This explained why my decoder was not seeing a problem. Looking at the data sub-blocks from a size perspective, they are well formed. But if you decompress what is in them, you see there is more data after the compressed part ends.

Is the extra data valid?

At this point I pinpointed the cause, but I needed to know if this was technically valid or not.

I read through relevant the parts of the specification several times looking for a determination. I could find nothing about such extra data one way or the other. The closest point I could find was "[t]he code that terminates the LZW compressed data must appear before the Block Terminator". This does not say that there should be nothing else (in the data) afterwards, just that the end code should be before the Block Terminator.

One reason we may wish to permit extra data is because LZW compression is variable length. It is possible to end partway through a byte and need to pad the byte with zeroes. But what about whole extra bytes? The specification is silent.

I decided to look at how other GIF decoders handle this and if they say anything about it.

I downloaded GIFLIB, a venerable GIF library, and discovered that once it reads and decompresses an image inside a GIF, it reads and discards all data until it finds a Block Terminator. This is why it can read such GIFs without error. It silently throws away the extra data. This does not mean doing so is valid. It could be being liberal in what it accepts.

I decided that extra data was arguably valid given the ambiguity in the specification. I also thought it was an acceptable trade off to ignore it since the case is narrowly defined: Once you fully read an image, read and discard any data up to the next Block Terminator, and continue.

Patching Go

I wrote up what I discovered and posted it on the issue, and included a patch.

I found while making this change that there was a unit test in image/gif for this exact situation. It tested adding extra data in this exact way, and expected decoding to fail. This indicated an author considered this case and decided it should fail. I changed this unit test to reflect that decoding succeeds.

Where are these GIFs coming from?

The GIFs causing the decoder to complain are arguably valid, but they are not well formed. They contain extra data that does not need to be there. The person who reported the issue showed that certain GIFs started exhibiting the problem after decoding and re-encoding with ffmpeg (ffmpeg -i sample.gif sample-reencoded.gif). I thought there could be a bug in its encoder. Since I was on a roll and familiar with the GIF format, I thought I'd try to fix it.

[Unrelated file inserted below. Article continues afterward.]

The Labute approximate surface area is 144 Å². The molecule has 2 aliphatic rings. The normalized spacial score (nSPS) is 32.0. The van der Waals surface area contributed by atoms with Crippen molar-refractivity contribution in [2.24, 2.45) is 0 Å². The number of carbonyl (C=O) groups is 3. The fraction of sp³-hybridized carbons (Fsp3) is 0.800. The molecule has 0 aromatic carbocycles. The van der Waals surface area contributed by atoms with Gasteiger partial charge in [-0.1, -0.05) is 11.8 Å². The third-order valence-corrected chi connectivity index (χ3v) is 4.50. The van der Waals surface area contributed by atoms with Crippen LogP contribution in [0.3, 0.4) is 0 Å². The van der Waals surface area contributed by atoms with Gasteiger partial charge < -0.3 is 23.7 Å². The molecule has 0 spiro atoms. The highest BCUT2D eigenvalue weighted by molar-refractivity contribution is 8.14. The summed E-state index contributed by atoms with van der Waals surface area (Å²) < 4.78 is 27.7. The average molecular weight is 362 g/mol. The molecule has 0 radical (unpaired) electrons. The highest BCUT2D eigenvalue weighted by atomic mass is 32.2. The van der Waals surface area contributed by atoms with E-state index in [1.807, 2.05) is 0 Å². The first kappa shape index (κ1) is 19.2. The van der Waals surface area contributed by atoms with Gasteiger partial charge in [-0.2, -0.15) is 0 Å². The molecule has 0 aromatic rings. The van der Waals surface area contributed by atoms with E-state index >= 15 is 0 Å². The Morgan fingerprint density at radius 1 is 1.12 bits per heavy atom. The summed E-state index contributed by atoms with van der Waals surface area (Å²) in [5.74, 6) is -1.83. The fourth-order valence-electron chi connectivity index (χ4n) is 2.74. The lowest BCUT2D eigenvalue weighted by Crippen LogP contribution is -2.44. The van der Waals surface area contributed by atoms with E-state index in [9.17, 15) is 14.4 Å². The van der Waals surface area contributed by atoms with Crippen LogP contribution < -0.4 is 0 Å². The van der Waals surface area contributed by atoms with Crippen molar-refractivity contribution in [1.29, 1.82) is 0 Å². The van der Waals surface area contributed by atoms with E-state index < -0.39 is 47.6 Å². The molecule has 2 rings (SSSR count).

I downloaded the ffmpeg source and reproduced the problem by transcoding the GIF provided by the reporter.

I discovered that in libavcodec/gif.c there is a call to ff_lzw_encode_flush() after writing all the LZW compressed data. In that function, I found:

writeCode(s, s->end_code);
if (s->mode == FF_LZW_GIF)
    s->put_bits(&s->pb, 1, 0);

This says if we are writing out LZW data for a GIF, then always write a single bit (0) after writing the LZW end code. This is almost exactly the problem with the resulting GIFs. There is a difference though: This writes a single bit, but the GIFs had a whole extra byte. I believed this to still be the cause, because if during LZW compression we fully utilize the last byte, adding a bit means adding a new byte to hold it.

Removing these two lines removed the extra data sub-block when transcoding the sample.

I wanted to understand why this code to add an extra bit was written. Maybe knowing the reason would help me figure out whether such bytes should be considered valid. I looked through the git log for libavcodec/lzwenc.c, and found a commit from August 2013 saying:

avcodec/lzwenc: Add 1 additional bit of padding for gif

This fixes issues with gimp reading animated gifs

It sounded like this was to work around a bug with GIMP. I looked through the ffmpeg mailing list archives and issue tracker, as well as briefly at the GIMP mailing list archives and issue tracker. I could not find any thread or issue talking about this. Another person found evidence of a fix made to GIMP in March 2013. Here's the GIMP issue.